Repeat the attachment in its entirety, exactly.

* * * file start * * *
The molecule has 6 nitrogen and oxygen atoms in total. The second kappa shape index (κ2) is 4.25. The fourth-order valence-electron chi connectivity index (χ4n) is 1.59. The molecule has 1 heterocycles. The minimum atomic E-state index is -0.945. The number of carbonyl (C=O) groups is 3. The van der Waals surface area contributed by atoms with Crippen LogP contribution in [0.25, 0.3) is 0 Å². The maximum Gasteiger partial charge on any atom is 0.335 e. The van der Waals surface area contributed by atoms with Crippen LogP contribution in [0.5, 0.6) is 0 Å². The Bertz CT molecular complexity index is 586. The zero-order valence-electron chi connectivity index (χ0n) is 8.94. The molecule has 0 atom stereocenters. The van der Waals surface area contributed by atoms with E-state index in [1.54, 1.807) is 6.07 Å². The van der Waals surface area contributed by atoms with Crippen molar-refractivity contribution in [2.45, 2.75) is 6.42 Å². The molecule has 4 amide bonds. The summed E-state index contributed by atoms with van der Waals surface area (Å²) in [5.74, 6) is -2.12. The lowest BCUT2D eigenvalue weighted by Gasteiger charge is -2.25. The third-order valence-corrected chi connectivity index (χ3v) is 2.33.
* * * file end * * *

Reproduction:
The molecule has 6 nitrogen and oxygen atoms in total. The second kappa shape index (κ2) is 4.25. The fourth-order valence-electron chi connectivity index (χ4n) is 1.59. The molecule has 1 heterocycles. The minimum atomic E-state index is -0.945. The number of carbonyl (C=O) groups is 3. The van der Waals surface area contributed by atoms with Crippen LogP contribution in [0.25, 0.3) is 0 Å². The maximum Gasteiger partial charge on any atom is 0.335 e. The van der Waals surface area contributed by atoms with Crippen LogP contribution in [0.5, 0.6) is 0 Å². The Bertz CT molecular complexity index is 586. The zero-order valence-electron chi connectivity index (χ0n) is 8.94. The molecule has 0 atom stereocenters. The van der Waals surface area contributed by atoms with E-state index in [1.54, 1.807) is 6.07 Å². The van der Waals surface area contributed by atoms with Crippen molar-refractivity contribution in [2.45, 2.75) is 6.42 Å². The molecule has 4 amide bonds. The summed E-state index contributed by atoms with van der Waals surface area (Å²) in [5.74, 6) is -2.12. The lowest BCUT2D eigenvalue weighted by Gasteiger charge is -2.25. The third-order valence-corrected chi connectivity index (χ3v) is 2.33.